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Spokane, Washington  Est. May 19, 1883
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Emerson-Garfield farmers market finale Friday

Jeri McCormick sweeps granddaughter Jaylynn off her feet and kisses her while dancing to a band on Oct. 9 at the Emerson-Garfield Farmers Market. “We live in the neighborhood and try to stop by whenever we can,” McCormick said. “The market is a gift to the community.” (Tyler Tjomsland)
Jeri McCormick sweeps granddaughter Jaylynn off her feet and kisses her while dancing to a band on Oct. 9 at the Emerson-Garfield Farmers Market. “We live in the neighborhood and try to stop by whenever we can,” McCormick said. “The market is a gift to the community.” (Tyler Tjomsland)

The Emerson-Garfield Farmers’ Market will celebrate the end of its first full season Friday. The afternoon will include fresh apple cider from an old-fashioned press.

The market started in July 2013, just a couple of months after friends E.J. Ianelli and Dave Musser came up with the idea during a chat about their neighborhood.

“We like food, we like markets,” Ianelli said.

Musser said he had a vision of bringing neighbors together.

The market is a partnership between Project HOPE and the Emerson-Garfield Neighborhood Council. Project HOPE runs a booth and provides market with tokens which shoppers purchase if they are using debit cards.

Ianelli is the president of the Emerson-Garfield Neighborhood Council, and this year the group used the market to help reach residents. The neighborhood boundaries are Cora and Fairview avenues on the north, Belt and Monroe streets on the west, Indiana and Boone avenues on the south, Division Street on the east.

The group also used the market to distribute the neighborhood dump passes, which introduced the market to even more people.

During market hours, Ianelli and other volunteers talk about neighborhood issues with residents. Ianelli said many residents are now attending council meetings thanks to the market.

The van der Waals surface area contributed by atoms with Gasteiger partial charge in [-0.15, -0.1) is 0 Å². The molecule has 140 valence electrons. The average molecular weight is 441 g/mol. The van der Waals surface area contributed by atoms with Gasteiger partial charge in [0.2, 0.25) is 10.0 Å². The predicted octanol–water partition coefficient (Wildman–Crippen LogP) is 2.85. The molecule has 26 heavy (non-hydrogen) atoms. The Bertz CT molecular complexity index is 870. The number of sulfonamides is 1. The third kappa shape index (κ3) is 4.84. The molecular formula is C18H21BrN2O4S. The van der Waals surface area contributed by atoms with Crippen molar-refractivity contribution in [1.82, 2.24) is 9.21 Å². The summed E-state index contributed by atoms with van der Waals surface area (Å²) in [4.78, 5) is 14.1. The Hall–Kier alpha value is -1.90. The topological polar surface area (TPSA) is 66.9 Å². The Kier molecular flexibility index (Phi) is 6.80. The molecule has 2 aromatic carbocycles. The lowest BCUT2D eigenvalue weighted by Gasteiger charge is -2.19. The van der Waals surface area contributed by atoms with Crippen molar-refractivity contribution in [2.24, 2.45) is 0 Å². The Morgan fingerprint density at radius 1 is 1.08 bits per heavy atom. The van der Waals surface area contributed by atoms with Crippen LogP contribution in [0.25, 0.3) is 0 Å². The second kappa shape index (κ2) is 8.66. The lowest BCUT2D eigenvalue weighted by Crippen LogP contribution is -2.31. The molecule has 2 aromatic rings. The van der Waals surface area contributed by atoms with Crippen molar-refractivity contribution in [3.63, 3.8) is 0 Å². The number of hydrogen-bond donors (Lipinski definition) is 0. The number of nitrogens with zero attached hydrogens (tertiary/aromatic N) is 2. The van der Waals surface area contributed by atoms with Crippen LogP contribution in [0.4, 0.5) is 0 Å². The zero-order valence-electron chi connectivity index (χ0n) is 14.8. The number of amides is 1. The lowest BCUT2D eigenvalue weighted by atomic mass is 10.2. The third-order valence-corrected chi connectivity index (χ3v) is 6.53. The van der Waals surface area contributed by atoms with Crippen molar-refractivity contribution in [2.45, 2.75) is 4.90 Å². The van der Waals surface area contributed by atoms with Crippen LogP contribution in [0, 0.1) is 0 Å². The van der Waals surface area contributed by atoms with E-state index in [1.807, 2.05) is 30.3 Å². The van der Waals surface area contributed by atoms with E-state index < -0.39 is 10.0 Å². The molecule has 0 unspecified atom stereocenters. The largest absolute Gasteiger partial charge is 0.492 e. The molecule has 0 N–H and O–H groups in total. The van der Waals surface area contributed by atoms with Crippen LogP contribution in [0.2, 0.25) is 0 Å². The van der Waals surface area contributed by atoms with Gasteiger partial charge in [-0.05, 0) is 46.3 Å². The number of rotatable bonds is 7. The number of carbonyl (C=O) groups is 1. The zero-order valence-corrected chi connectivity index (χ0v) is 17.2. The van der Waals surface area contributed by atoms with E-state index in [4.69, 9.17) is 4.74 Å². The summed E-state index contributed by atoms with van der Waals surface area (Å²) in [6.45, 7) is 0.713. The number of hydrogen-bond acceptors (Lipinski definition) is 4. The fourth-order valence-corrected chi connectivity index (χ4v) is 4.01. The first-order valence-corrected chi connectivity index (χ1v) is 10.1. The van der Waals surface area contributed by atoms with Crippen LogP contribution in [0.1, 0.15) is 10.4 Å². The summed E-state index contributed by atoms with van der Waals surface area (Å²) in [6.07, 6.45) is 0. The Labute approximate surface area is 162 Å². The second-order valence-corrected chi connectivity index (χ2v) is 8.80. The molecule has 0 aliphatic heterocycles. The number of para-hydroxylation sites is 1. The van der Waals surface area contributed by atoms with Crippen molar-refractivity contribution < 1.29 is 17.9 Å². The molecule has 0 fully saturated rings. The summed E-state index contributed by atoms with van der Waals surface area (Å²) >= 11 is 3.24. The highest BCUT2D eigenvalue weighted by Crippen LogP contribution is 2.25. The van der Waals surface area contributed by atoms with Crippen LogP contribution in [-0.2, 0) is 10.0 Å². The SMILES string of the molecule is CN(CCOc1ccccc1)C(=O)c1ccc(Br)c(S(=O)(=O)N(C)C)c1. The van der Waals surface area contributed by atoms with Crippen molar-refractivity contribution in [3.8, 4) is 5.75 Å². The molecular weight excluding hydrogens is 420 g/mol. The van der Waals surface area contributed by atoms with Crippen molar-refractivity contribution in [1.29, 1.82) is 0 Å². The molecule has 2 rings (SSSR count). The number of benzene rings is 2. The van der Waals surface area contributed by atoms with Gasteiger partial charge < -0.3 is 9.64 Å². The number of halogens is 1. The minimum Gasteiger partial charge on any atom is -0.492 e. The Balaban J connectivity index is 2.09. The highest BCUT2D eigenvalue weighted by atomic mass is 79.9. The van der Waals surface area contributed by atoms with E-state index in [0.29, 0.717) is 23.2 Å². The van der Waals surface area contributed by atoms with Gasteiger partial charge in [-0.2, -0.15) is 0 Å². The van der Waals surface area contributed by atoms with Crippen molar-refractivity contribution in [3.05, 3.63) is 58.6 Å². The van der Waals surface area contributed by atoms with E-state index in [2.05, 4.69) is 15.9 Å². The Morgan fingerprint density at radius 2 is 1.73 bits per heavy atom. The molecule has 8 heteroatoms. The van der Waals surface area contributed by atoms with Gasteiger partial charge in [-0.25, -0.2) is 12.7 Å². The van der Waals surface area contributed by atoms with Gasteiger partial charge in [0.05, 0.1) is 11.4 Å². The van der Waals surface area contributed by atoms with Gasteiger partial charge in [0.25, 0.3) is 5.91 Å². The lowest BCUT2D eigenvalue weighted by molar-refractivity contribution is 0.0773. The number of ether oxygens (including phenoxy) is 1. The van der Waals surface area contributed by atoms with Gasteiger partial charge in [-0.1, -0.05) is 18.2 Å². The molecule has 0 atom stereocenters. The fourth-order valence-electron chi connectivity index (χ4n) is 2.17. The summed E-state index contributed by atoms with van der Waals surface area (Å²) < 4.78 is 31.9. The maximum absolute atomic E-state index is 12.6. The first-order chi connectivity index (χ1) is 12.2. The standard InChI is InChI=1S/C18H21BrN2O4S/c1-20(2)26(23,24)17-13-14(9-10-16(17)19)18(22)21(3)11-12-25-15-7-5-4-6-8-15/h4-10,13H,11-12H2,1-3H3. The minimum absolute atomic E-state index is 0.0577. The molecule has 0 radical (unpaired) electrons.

“We’re out here putting a face on things,” he said.

The market is staffed by volunteers. Vendors pay about $100 for the season to participate. The fees are used to pay for musicians at the market, as well as fliers and other promotional tools. He estimates about $2,000 in sales each week, which goes to the vendors. In exchange for the use of the parking lot, members of Knox Presbyterian Church can have their vendor fee waived.

Jim Howells of Howling Wolf Sauces said he’s been setting up his booth at the Emerson-Garfield market since last year.

“They are definitely community centered,” he said of the market. He enjoys the people who come and the fun of the market. He remembers last year when there were only about 12 to 15 vendors and now estimates it has doubled in size.

Stacy Blowers of Petunia’s Marketplace, 2010 N. Madison St., often brings the shop’s 1949 Dodge pickup truck to the market. During Friday’s season finale, she’ll be distributing free jars of spiced apple jelly to members of the Corbin Senior Center and clients of the Women and Children’s Free Restaurant.

Cody Miles is 16 and has been working at Project HOPE over the summer, growing produce in West Central and helping to sell it at farmers markets.

“This is one of the friendlier markets,” he said.

Ianelli said the produce sold at the market is often cheaper and of better quality than that found at grocery stores. The market also participates in the Fresh Bucks program, which gives customers and extra $2 for every $5 of tokens purchased with their EBT card.

“This is more affordable,” he said.

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